What You Need to Know About Standardized Field Sobriety Tests
On behalf of Randall & Stump, PLLC in DUI/DWI on Tuesday, August 14, 2018
Standardized Field Sobriety Tests (SFSTs) are a series of tests a law enforcement officer will ask to perform if they suspect you of driving while intoxicated (DWI), after stopping your car. Whether or not you’re instructed to pull over depends on how your driving appears to the officer, or whether the officer observed you committing any traffic violations. If based on your performance during the SFST the officer suspects you’re intoxicated, the officer will request that you submit to a chemical test.
The chemical test most commonly takes the form of a breathalyzer, but this may also take the form of a urine or blood test. The National Highway Traffic Safety Administration (NHTSA) has published the training manuals and recommended guidelines for officers to administer SFSTs. This means that while there are a number of ways an officer may test your level of impairment, you can generally expect a series of three tests: the One Leg Stand test, the Horizontal Gaze Nystagmus (HGN) test, and the Walk and Turn test.
Speaking to a knowledgeable Charlotte DWI attorney can help ease any anxieties you have about your performance on SFSTs, as it relates to your DWI charge. Randall & Stump, PLLC can assist you with any DWI issues you may be facing. With the pressure you may face following an arrest, you’ll want someone with extensive legal knowledge protecting your interests.
An Officer Is Gathering Evidence of Your Impairment Before You’re Pulled Over
The purpose of SFSTs is to give the officer additional opportunities to observe your level of intoxication. They are trying to determine whether your appearance suggests you’re intoxicated beyond the legal driving limit, which is .08 percent. This period of observation begins the moment the officer lays eyes on your car and long before you get out of the car. If the officer believes you look intoxicated while you’re driving, they will use the results of an SFST to confirm their opinion and make an arrest. According to the NHTSA, this confirmation through Standardized Field Sobriety Tests should be a combination of three specific tests:
The One Leg Stand Test
During the one leg stand test, you will be asked to stand and balance on one of your legs. While doing so, the officer will ask you to count in a prescribed manner and perform the test until you are told to stop. While you are on one leg, the officer will look for signs that you’re intoxicated, including:
- Having to put your foot down to maintain your balance
- Lifting your arms to keep your balance
- Hopping in order to keep your balance
The Horizontal Gaze Nystagmus Test
During the HGN test, you will have to focus your eyes on something small, such as a pen or the officer’s finger, as the officer moves it through your field of vision. The officer will be looking for nystagmus, which is the involuntary jerking of the eyes, as you follow the stimulus the officer moves through your field of vision. The best way to think of this is turning your windshield wipers on while your windshield is dry. If this specific movement occurs when your vision is closer to centered, or if it is quicker than normal, it signals your blood alcohol content (BAC) may be over the legal limit.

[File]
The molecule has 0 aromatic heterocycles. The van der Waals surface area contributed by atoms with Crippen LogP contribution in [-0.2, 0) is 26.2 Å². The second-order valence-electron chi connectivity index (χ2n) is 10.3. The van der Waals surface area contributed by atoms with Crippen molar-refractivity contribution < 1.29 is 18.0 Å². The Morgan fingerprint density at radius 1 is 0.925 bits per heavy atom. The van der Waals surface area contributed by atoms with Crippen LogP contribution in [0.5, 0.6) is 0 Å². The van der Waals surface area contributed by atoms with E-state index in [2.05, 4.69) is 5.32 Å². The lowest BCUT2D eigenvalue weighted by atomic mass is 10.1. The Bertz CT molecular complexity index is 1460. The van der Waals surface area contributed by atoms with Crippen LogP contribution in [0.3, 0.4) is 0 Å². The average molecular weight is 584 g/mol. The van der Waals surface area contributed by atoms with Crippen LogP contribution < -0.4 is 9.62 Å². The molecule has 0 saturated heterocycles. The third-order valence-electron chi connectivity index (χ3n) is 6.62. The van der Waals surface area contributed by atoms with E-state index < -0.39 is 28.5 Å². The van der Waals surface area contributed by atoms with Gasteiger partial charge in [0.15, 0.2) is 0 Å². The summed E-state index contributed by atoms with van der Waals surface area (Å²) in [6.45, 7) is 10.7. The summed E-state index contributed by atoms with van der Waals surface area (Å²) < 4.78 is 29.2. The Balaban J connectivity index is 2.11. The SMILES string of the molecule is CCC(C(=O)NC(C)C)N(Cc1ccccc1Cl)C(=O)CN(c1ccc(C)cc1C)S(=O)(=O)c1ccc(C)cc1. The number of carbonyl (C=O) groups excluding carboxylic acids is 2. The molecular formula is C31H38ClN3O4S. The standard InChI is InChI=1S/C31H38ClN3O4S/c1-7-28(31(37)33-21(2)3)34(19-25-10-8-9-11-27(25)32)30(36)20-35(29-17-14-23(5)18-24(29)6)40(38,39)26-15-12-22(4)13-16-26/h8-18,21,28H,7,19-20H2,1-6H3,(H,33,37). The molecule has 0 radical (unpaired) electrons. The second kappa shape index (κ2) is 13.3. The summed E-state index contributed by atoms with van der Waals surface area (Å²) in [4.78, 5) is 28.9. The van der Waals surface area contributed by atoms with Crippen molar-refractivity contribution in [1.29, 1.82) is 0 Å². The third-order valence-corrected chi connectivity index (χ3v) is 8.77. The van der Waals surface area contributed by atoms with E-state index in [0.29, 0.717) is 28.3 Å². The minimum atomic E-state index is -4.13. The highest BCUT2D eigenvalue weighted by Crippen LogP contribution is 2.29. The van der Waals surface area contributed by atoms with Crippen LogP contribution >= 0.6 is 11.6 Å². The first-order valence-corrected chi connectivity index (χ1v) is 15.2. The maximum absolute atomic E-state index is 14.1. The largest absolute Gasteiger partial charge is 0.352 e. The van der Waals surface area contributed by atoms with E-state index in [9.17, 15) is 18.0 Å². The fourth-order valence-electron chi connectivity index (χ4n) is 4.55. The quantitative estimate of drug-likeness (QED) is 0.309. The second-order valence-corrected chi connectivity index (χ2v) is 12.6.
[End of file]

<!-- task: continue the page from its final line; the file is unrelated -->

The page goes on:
The Walk and Turn Test
During the walk and turn test, among other directions, you will be asked to walk heel to toe in a straight line for a specific number of steps, turn in a specific manner and walk back. The officer will be watching to see if you exhibit any signs of intoxication, such as:
- Inability to maintain the instruction position
- Starting the test too soon
- Stopping during the middle of the test
- Missing heel to toe
- Stepping off the line
- Using your arms to balance
- Taking the incorrect number of steps
- Doing the turn improperly
Can You Refuse to Take Field Sobriety Tests in NC?
Under North Carolina law, you can refuse to take any or all of the SFSTs with no legal consequences. Refusal to take a field sobriety test cannot be used as evidence against you in court. However, North Carolina follows an implied consent law in regard to chemical testing. By driving in the state, you’ve giving consent to undergo such testing. This means that if you refuse to take a test that examines chemical analysis of your BAC, there will be legal consequences, including the automatic suspension of your North Carolina driving privileges for 12 months.
Do You Have Questions About Field Sobriety Tests? Call Us Today
There are arguments you can make to defend yourself against poor performance on Standardized Field Sobriety Tests. A skilled DWI attorney will know which of these defenses could apply to your case. In the Charlotte area, Randall & Stump, PLLC will vigorously defend your DWI case from the beginning of the process. Schedule your free, confidential consultation and speak with one of our attorneys about any of your concerns regarding your DWI charge and your performance on Standardized Field Sobriety Tests today. We can be reached online, or by calling (980) 237-4579.